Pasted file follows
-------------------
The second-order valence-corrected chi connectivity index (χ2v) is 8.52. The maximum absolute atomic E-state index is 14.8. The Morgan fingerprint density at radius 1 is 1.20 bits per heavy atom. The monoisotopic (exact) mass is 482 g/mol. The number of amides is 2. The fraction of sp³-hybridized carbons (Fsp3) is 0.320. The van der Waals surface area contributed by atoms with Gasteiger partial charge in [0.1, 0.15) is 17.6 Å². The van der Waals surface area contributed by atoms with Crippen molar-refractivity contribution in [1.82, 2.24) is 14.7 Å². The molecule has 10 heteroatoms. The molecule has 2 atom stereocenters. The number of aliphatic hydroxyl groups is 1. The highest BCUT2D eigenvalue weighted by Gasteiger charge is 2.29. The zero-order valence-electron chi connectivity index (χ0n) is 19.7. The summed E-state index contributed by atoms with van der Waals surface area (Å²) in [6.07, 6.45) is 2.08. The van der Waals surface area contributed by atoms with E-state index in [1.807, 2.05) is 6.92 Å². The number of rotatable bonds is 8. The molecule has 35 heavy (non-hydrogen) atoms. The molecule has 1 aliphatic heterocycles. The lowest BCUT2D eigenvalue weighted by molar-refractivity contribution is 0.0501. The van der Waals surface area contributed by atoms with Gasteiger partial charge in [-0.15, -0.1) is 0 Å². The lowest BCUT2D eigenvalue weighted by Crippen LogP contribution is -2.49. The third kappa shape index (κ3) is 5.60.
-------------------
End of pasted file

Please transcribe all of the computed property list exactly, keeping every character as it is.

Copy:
The second-order valence-corrected chi connectivity index (χ2v) is 8.52. The maximum absolute atomic E-state index is 14.8. The Morgan fingerprint density at radius 1 is 1.20 bits per heavy atom. The monoisotopic (exact) mass is 482 g/mol. The number of amides is 2. The fraction of sp³-hybridized carbons (Fsp3) is 0.320. The van der Waals surface area contributed by atoms with Gasteiger partial charge in [0.1, 0.15) is 17.6 Å². The van der Waals surface area contributed by atoms with Crippen molar-refractivity contribution in [1.82, 2.24) is 14.7 Å². The molecule has 10 heteroatoms. The molecule has 2 atom stereocenters. The number of aliphatic hydroxyl groups is 1. The highest BCUT2D eigenvalue weighted by Gasteiger charge is 2.29. The zero-order valence-electron chi connectivity index (χ0n) is 19.7. The summed E-state index contributed by atoms with van der Waals surface area (Å²) in [6.07, 6.45) is 2.08. The van der Waals surface area contributed by atoms with E-state index in [1.807, 2.05) is 6.92 Å². The number of rotatable bonds is 8. The molecule has 35 heavy (non-hydrogen) atoms. The molecule has 1 aliphatic heterocycles. The lowest BCUT2D eigenvalue weighted by molar-refractivity contribution is 0.0501. The van der Waals surface area contributed by atoms with Gasteiger partial charge in [-0.15, -0.1) is 0 Å². The lowest BCUT2D eigenvalue weighted by Crippen LogP contribution is -2.49. The third kappa shape index (κ3) is 5.60.